2021 Trip Report - Inbound Geology Tour Near Shoshone
Inbound Geology Tour Near Shoshone
by trip leader Bill Neill
Photos by Bill Neill and Janet Austin
After meeting in Shoshone on Friday afternoon, Oct 22, our inbound group examined two nearby outcrops of volcanic rock, then caravanned to Pahrump for the Rendezvous. Both volcanic rock units are described by a 1997 book, Geology Underfoot in Death Valley and Owens Valley, by Robert Sharp and Allen Glazner.
From the center of downtown Shoshone, first we drove about 1200 feet to the Southwest, to Dublin Gulch where homeless men during the 1930's excavated living quarters in a layer of lithified volcanic ash. The book chapter describing this unit is titled "A Collector of Volcanic Ashes - Ancient Lake Tecopa".
During the Ice Ages, until about 500,000 years ago, ancient Lake Tecopa covered about 85 square milesand was over 400 feet deep. Over time, mud and volcanic ash were deposited on the lake bottom and eventually filled the lake basin. These sediments now form rounded hills of tan-colored mudstone along Highway 127 south of Shoshone. The lake sediments also include a dozen volcanic ash layers, derived from explosive eruptions elsewhere in the western states. The thick volcanic layer at Dublic Gulch has been identified geochemically as derived from the enormous eruption that formed Yellowstone caldera, 650 miles tothe northeast. Most of the powdery ash near Shoshone settled on surrounding slopes and was washed into the lake by rainfall.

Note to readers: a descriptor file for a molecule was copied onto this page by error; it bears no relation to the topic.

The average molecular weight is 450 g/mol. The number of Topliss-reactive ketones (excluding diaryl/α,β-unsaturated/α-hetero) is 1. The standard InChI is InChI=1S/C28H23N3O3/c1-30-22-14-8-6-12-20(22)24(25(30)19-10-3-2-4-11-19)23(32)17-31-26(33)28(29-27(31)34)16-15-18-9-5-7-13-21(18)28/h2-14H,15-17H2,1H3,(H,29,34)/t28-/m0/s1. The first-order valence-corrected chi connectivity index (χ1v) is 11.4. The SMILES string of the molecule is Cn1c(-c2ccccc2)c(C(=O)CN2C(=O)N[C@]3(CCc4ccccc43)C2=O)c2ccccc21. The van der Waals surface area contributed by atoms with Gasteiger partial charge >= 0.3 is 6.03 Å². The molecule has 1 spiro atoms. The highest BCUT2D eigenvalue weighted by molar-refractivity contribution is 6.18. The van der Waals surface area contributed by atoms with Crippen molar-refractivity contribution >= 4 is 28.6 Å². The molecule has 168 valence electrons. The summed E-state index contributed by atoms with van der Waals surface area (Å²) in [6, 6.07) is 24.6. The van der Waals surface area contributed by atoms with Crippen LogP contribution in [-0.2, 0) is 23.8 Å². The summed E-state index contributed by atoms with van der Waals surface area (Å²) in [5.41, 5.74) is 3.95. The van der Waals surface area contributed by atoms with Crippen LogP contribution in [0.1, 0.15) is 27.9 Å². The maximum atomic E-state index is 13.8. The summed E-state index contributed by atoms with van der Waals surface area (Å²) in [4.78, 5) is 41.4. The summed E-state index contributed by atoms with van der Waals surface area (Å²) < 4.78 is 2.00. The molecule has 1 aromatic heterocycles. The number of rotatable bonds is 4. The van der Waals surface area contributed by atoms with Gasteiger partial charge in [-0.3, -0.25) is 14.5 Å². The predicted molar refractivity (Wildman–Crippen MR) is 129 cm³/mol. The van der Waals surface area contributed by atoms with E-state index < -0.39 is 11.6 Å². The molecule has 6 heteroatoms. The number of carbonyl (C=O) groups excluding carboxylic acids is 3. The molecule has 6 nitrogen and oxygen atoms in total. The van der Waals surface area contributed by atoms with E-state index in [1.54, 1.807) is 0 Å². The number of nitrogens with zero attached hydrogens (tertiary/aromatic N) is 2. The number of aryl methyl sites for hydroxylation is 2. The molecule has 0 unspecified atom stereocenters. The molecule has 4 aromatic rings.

Our second and final stop on the way to Pahrump was a roadcut 3 miles east of Shoshone. Here we examined another volcanic ash layer, of Miocene age, about 9.5 million years old. This layer also was formed of volcanic ash, but erupted from a nearby vent and deposited while ash particles were still hot, not cooled by the atmosphere like the Lake Tecopa ash layers. The black layer is volcanic glass like obsidian; but unlike obsidian at Mono Craters that was slowly extruded as viscous molten rock, this layer is a “welded tuff”, formed of compressed “shards” of hot volcanic ash derived from an explosive eruption. Above and below the black layer is pink to orange volcanic ash with pumice blocks that cooled faster after eruption and emplacement, so did not nearly remelt with all porosity squeezed out.